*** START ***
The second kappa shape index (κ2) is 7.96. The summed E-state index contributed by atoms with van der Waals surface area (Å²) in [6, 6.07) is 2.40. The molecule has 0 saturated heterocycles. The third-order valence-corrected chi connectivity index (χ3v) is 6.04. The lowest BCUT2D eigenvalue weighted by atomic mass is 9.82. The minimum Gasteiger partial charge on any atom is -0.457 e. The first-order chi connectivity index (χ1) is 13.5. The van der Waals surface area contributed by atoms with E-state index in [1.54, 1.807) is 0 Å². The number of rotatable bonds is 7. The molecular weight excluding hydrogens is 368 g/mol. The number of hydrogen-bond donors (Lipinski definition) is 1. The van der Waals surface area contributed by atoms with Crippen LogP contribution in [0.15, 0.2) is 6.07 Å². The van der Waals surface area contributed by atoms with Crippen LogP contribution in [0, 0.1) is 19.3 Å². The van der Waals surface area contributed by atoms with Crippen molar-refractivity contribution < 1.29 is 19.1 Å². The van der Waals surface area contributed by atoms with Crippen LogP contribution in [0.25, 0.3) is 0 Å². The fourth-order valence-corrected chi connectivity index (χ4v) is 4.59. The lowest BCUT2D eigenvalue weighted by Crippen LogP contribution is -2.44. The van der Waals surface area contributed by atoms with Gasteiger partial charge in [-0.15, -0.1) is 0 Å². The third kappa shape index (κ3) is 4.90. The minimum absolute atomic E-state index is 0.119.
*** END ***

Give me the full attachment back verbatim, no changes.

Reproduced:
The second kappa shape index (κ2) is 7.96. The summed E-state index contributed by atoms with van der Waals surface area (Å²) in [6, 6.07) is 2.40. The molecule has 0 saturated heterocycles. The third-order valence-corrected chi connectivity index (χ3v) is 6.04. The lowest BCUT2D eigenvalue weighted by atomic mass is 9.82. The minimum Gasteiger partial charge on any atom is -0.457 e. The first-order chi connectivity index (χ1) is 13.5. The van der Waals surface area contributed by atoms with E-state index in [1.54, 1.807) is 0 Å². The number of rotatable bonds is 7. The molecular weight excluding hydrogens is 368 g/mol. The number of hydrogen-bond donors (Lipinski definition) is 1. The van der Waals surface area contributed by atoms with Crippen LogP contribution in [0.15, 0.2) is 6.07 Å². The van der Waals surface area contributed by atoms with Crippen LogP contribution in [0, 0.1) is 19.3 Å². The van der Waals surface area contributed by atoms with Crippen molar-refractivity contribution < 1.29 is 19.1 Å². The van der Waals surface area contributed by atoms with Crippen LogP contribution in [0.25, 0.3) is 0 Å². The fourth-order valence-corrected chi connectivity index (χ4v) is 4.59. The lowest BCUT2D eigenvalue weighted by Crippen LogP contribution is -2.44. The van der Waals surface area contributed by atoms with Gasteiger partial charge in [-0.15, -0.1) is 0 Å². The third kappa shape index (κ3) is 4.90. The minimum absolute atomic E-state index is 0.119.